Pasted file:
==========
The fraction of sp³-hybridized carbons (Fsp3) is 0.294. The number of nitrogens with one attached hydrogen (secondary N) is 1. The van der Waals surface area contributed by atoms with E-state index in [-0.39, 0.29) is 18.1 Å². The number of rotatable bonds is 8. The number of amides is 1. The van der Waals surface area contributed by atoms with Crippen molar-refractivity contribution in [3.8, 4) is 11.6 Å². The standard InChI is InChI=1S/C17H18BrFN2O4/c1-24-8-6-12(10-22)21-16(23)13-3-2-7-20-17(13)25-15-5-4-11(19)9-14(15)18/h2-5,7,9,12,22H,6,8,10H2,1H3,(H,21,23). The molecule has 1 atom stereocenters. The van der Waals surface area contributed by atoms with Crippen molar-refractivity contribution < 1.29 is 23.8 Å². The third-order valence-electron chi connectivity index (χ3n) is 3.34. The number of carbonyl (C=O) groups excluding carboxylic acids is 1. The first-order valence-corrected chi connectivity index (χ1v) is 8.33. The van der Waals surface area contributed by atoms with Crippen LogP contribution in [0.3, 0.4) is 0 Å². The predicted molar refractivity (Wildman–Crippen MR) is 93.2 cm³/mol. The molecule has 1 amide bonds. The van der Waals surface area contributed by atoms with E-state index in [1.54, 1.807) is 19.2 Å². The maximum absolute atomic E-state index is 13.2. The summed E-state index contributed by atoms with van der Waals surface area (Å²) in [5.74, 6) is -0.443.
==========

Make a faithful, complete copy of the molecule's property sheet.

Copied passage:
The fraction of sp³-hybridized carbons (Fsp3) is 0.294. The number of nitrogens with one attached hydrogen (secondary N) is 1. The van der Waals surface area contributed by atoms with E-state index in [-0.39, 0.29) is 18.1 Å². The number of rotatable bonds is 8. The number of amides is 1. The van der Waals surface area contributed by atoms with Crippen molar-refractivity contribution in [3.8, 4) is 11.6 Å². The standard InChI is InChI=1S/C17H18BrFN2O4/c1-24-8-6-12(10-22)21-16(23)13-3-2-7-20-17(13)25-15-5-4-11(19)9-14(15)18/h2-5,7,9,12,22H,6,8,10H2,1H3,(H,21,23). The molecule has 1 atom stereocenters. The van der Waals surface area contributed by atoms with Crippen molar-refractivity contribution < 1.29 is 23.8 Å². The third-order valence-electron chi connectivity index (χ3n) is 3.34. The number of carbonyl (C=O) groups excluding carboxylic acids is 1. The first-order valence-corrected chi connectivity index (χ1v) is 8.33. The van der Waals surface area contributed by atoms with Crippen LogP contribution in [0.3, 0.4) is 0 Å². The predicted molar refractivity (Wildman–Crippen MR) is 93.2 cm³/mol. The molecule has 1 amide bonds. The van der Waals surface area contributed by atoms with E-state index in [1.54, 1.807) is 19.2 Å². The maximum absolute atomic E-state index is 13.2. The summed E-state index contributed by atoms with van der Waals surface area (Å²) in [5.74, 6) is -0.443.